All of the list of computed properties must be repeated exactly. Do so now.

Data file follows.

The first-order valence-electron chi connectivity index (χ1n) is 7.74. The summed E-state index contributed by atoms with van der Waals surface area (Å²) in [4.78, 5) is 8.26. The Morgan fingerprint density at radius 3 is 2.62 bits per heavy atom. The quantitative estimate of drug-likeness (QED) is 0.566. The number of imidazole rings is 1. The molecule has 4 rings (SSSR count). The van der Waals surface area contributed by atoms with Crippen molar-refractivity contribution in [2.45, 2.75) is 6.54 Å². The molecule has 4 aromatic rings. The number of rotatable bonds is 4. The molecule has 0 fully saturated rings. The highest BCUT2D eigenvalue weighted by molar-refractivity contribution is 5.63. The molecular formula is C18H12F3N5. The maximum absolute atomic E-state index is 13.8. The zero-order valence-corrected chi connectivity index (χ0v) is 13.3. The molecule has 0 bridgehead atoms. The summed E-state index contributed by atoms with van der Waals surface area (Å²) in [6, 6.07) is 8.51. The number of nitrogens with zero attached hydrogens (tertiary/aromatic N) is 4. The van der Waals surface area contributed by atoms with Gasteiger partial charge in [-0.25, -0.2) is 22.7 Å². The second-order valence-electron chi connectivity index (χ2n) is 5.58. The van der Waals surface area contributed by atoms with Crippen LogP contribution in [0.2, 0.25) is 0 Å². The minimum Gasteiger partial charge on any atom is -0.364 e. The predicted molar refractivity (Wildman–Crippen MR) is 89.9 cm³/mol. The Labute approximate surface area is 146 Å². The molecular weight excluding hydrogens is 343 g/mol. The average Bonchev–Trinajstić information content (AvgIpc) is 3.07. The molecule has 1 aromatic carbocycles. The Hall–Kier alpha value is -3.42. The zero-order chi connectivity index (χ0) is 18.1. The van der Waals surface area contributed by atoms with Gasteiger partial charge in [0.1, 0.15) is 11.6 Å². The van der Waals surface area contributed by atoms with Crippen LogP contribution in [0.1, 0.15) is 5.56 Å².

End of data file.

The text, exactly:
The first-order valence-electron chi connectivity index (χ1n) is 7.74. The summed E-state index contributed by atoms with van der Waals surface area (Å²) in [4.78, 5) is 8.26. The Morgan fingerprint density at radius 3 is 2.62 bits per heavy atom. The quantitative estimate of drug-likeness (QED) is 0.566. The number of imidazole rings is 1. The molecule has 4 rings (SSSR count). The van der Waals surface area contributed by atoms with Crippen molar-refractivity contribution in [2.45, 2.75) is 6.54 Å². The molecule has 4 aromatic rings. The number of rotatable bonds is 4. The molecule has 0 fully saturated rings. The highest BCUT2D eigenvalue weighted by molar-refractivity contribution is 5.63. The molecular formula is C18H12F3N5. The maximum absolute atomic E-state index is 13.8. The zero-order valence-corrected chi connectivity index (χ0v) is 13.3. The molecule has 0 bridgehead atoms. The summed E-state index contributed by atoms with van der Waals surface area (Å²) in [6, 6.07) is 8.51. The number of nitrogens with zero attached hydrogens (tertiary/aromatic N) is 4. The van der Waals surface area contributed by atoms with Gasteiger partial charge in [-0.25, -0.2) is 22.7 Å². The second-order valence-electron chi connectivity index (χ2n) is 5.58. The van der Waals surface area contributed by atoms with Crippen LogP contribution in [0.2, 0.25) is 0 Å². The minimum Gasteiger partial charge on any atom is -0.364 e. The predicted molar refractivity (Wildman–Crippen MR) is 89.9 cm³/mol. The Labute approximate surface area is 146 Å². The molecular weight excluding hydrogens is 343 g/mol. The average Bonchev–Trinajstić information content (AvgIpc) is 3.07. The molecule has 1 aromatic carbocycles. The Hall–Kier alpha value is -3.42. The zero-order chi connectivity index (χ0) is 18.1. The van der Waals surface area contributed by atoms with Gasteiger partial charge in [0.1, 0.15) is 11.6 Å². The van der Waals surface area contributed by atoms with Crippen LogP contribution in [0.1, 0.15) is 5.56 Å².